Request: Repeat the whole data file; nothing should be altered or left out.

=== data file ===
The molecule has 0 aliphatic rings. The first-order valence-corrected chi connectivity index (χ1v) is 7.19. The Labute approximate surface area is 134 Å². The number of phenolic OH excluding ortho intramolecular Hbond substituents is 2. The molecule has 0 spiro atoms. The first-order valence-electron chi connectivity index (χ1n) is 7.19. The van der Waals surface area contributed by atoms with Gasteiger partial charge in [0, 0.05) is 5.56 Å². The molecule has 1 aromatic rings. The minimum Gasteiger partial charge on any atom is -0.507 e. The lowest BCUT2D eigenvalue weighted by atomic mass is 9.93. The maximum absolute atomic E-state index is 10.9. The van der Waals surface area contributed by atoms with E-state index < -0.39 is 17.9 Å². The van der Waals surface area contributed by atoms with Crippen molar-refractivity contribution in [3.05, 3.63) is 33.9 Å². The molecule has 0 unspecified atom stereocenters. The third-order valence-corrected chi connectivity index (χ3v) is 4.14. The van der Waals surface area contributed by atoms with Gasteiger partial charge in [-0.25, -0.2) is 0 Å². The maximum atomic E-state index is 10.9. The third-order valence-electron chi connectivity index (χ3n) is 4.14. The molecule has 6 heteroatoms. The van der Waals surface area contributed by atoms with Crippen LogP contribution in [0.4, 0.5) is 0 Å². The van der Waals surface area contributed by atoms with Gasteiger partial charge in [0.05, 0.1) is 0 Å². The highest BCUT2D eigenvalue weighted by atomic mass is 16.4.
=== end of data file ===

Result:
The molecule has 0 aliphatic rings. The first-order valence-corrected chi connectivity index (χ1v) is 7.19. The Labute approximate surface area is 134 Å². The number of phenolic OH excluding ortho intramolecular Hbond substituents is 2. The molecule has 0 spiro atoms. The first-order valence-electron chi connectivity index (χ1n) is 7.19. The van der Waals surface area contributed by atoms with Gasteiger partial charge in [0, 0.05) is 5.56 Å². The molecule has 1 aromatic rings. The minimum Gasteiger partial charge on any atom is -0.507 e. The lowest BCUT2D eigenvalue weighted by atomic mass is 9.93. The maximum absolute atomic E-state index is 10.9. The van der Waals surface area contributed by atoms with E-state index < -0.39 is 17.9 Å². The van der Waals surface area contributed by atoms with Crippen molar-refractivity contribution in [3.05, 3.63) is 33.9 Å². The molecule has 0 unspecified atom stereocenters. The third-order valence-corrected chi connectivity index (χ3v) is 4.14. The van der Waals surface area contributed by atoms with Gasteiger partial charge in [-0.25, -0.2) is 0 Å². The maximum atomic E-state index is 10.9. The third-order valence-electron chi connectivity index (χ3n) is 4.14. The molecule has 6 heteroatoms. The van der Waals surface area contributed by atoms with Crippen LogP contribution in [0.4, 0.5) is 0 Å². The van der Waals surface area contributed by atoms with Gasteiger partial charge in [0.05, 0.1) is 0 Å². The highest BCUT2D eigenvalue weighted by atomic mass is 16.4.